Virtual selling is here to stay. That’s the message from LinkedIn’s fifth annual State of Sales report, which posed the question, how much of the change in selling is permanent? “All of it,” says Craig Rosenberg, distinguished VP analyst at Gartner, according to the report. Others concur.
The report lists seven trends LinkedIn sees as shaping the future of sales:
#1 Virtual selling is good for sellers and even better for buyers.
Half of the buyer respondents said working remotely has made the purchasing process easier. Virtual selling is now the norm, the report said. Remote job postings on LinkedIn have increased by more than five times globally since the start of the pandemic, the company said.
SEE: LinkedIn: 50 best companies for career growth in the US (TechRepublic)
As a result, it has been difficult to reach buyers any way but virtually. In North America, 64% of buyers were working remotely more than half of the time, according to LinkedIn’s survey data.
“Buyers appear to like the arrangement: 70% say they would like to work remotely half or more of the time in the future,” the report said. Perhaps most significantly, 50% of buyers [said] that working remotely has made the purchasing process easier.”
The need for virtual selling skills won’t be changing anytime soon, the report said. Over half of buyers (65%) said they won’t be meeting sellers in person until at least the second half of 2021.
#2 Sales organizations and managers must adjust to a remote working world–now.
The study found that 86% of sales managers agree the ability to cope with change is more important than it was five years ago. By contrast, the last LinkedIn sales report put that figure at 70%.
The changes most cited by sales professionals are measuring sales processes and outcomes in different ways (51%), adding new technologies (51%) and instituting new hiring practices (50%).
With the rise of remote work, sales organizations will be able to hire talent from virtually anywhere in the world, creating better geographic diversity, the report said. Beyond locales, companies can also expand the diversity of their sales teams when it comes to gender, race and other characteristics, the report said.
#3 Sales organizations are preventing sellers from putting buyers first.
While 65% of sellers said they “always” put the buyer first, only 23% of buyers agree, survey respondents said.
The report advocates organizations adopt a “Buyer First philosophy,” which includes five principles: Learn, then define, share readily, solve, don’t sell, deliver value and earn trust. The survey data found that “buyers definitely say these kinds of selling behaviors are important to them,” the report said.
#4 These six sales behaviors are killing deals.
Seller behavior makes a difference. Not surprisingly, 48% of buyers won’t buy from sellers who proffer misleading information, the report stated.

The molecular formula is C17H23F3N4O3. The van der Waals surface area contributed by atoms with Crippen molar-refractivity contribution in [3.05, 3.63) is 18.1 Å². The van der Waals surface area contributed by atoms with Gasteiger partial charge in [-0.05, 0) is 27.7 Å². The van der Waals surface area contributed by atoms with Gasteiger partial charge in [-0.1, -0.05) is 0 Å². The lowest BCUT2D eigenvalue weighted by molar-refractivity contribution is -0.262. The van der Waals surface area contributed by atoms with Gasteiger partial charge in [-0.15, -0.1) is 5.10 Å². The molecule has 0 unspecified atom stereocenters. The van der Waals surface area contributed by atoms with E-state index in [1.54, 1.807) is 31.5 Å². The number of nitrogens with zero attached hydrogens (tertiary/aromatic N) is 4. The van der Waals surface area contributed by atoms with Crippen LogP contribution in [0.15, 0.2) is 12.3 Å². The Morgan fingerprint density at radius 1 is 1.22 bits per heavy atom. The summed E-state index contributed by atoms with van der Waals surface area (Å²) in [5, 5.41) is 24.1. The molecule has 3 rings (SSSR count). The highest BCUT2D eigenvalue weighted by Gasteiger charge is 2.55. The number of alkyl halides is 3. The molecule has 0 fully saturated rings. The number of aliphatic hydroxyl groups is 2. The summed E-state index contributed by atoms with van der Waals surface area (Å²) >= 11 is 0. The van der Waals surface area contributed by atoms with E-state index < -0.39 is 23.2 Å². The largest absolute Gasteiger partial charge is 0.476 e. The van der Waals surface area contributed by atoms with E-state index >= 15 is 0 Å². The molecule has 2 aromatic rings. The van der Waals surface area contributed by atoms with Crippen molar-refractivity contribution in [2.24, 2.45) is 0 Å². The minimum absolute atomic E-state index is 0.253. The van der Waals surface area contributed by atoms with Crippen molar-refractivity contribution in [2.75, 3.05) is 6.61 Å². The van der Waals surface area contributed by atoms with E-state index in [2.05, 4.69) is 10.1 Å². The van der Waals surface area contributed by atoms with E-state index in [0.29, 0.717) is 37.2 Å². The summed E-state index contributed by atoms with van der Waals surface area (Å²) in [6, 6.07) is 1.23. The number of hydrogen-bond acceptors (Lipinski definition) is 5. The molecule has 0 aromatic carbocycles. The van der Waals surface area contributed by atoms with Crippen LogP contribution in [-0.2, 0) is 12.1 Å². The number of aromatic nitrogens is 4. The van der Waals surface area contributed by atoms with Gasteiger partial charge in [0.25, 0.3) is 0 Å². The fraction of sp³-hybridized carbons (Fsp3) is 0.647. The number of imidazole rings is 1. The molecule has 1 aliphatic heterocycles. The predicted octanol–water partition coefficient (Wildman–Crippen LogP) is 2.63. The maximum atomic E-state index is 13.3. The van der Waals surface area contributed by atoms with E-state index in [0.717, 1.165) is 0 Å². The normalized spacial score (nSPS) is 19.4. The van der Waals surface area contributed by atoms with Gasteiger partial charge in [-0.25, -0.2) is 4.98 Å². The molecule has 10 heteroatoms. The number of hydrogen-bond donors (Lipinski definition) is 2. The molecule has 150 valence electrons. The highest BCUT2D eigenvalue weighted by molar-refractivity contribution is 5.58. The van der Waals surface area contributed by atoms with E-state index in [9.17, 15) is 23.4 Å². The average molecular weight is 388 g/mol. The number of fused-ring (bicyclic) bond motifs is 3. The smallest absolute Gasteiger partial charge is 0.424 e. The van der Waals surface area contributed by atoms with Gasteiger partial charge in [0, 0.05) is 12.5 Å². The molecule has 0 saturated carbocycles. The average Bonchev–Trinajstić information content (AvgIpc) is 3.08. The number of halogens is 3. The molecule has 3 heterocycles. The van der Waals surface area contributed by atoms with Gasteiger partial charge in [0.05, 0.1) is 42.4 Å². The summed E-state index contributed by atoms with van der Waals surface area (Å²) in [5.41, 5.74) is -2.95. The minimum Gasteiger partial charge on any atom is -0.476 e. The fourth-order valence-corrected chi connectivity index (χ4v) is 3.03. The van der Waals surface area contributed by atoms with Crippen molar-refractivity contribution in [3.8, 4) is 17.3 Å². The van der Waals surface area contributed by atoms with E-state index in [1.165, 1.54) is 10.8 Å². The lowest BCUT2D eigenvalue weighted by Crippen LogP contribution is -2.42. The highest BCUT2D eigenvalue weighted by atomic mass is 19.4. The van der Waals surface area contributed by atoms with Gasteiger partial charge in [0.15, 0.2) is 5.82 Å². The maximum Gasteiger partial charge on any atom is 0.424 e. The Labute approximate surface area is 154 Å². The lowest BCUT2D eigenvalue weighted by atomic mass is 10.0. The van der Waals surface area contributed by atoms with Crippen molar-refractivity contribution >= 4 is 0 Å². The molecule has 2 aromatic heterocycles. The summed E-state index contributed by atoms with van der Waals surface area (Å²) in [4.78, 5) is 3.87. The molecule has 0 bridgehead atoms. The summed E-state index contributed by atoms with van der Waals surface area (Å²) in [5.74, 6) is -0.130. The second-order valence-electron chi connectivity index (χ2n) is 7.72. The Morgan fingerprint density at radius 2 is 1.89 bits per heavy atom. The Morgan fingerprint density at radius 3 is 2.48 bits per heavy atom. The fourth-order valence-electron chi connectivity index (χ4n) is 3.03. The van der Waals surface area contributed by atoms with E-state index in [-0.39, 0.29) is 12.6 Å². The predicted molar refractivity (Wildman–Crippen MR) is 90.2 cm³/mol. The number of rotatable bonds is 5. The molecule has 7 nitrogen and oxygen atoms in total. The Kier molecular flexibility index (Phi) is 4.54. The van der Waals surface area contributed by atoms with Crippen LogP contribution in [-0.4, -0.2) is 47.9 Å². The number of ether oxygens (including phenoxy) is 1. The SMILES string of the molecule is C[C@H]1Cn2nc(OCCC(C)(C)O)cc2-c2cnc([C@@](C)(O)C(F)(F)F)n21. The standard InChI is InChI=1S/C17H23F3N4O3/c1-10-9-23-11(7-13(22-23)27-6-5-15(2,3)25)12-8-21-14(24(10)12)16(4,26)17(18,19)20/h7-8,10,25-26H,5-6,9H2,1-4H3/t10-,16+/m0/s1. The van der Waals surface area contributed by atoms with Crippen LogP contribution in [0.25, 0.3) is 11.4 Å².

The factors that would make buyers more likely to select a sales professional’s company as a vendor are:
- if the sales professional works for a company with a strong professional brand (49%)
- if the sales professional offers favorable pricing (47%)
- if the sales professional is informed about the buyer’s company and business needs (44%)
- if the buyer has a favorable impression of the sales professional (43%)
- if the sales professional is referred or recommended to the buyer by someone in their professional network (33%).
Buyer respondents also ranked the factors that are important in influencing the purchase of a product or service: Trust in the brand of the product/service, trust in the relationship with the salesperson, price, ROI and service after the sale.
#5 Sales technology provides the key pathway to building trust.
The survey suggested that buyers appear distrustful of the sales sector, with only 40% of buyers saying that salespeople are trustworthy, according to the report.
“At the same time, buyers say that trusting a salesperson is a top factor in selecting which salespeople they do business with,” the report said. When asked what qualities buyers value in a sales professional, buyers ranked “trustworthy” as the No. 1 trait at 58%. Second was “transparency,” a trait closely related to “trustworthy,” at 37%, the report said.
“In our survey, 89% of buyers describe the salespeople they ultimately do business with as “trusted advisors.” So it seems clear that for sales professionals, getting past that initial distrust is crucial to getting deals done,” the report said.
When the pandemic limited in-person meetings, sales technology became the go-to for gaining insights and understanding into potential customers, the report said. Consequently, 77% of sales professionals say their organization plans to invest more in sales intelligence tools.
#6 For sales organizations, data is more crucial than ever.
With the increased use of sales technology comes the need for better data. The LinkedIn sales survey found that 85% of sellers said they lost or delayed a sale in 2020 because a key client stakeholder had changed jobs.
“For sales orgs, data has become table stakes,” the report said. Sales organizations are increasingly using data for a number of tasks such as planning and setting the strategy.
The top five ways sales organizations are using data are:
- to select accounts to target (47%)
- to select industries to target (44%)
- to assess performance (43%)
- to select geolocation to target (41%)
- to define the buying committee (39%)
But data is only as good as its source, the survey noted. Overall, seller respondents said they are confident in the efficacy of the data in their CRM system.
# 7 Buyers and sellers are ramping up their use of LinkedIn.
The survey found that 74% of sellers said they will expand the use of their LinkedIn network in 2021.
On the flip side, 82% of buyers said they are more likely to consider a brand if their salesperson has an informative LinkedIn profile, the survey said.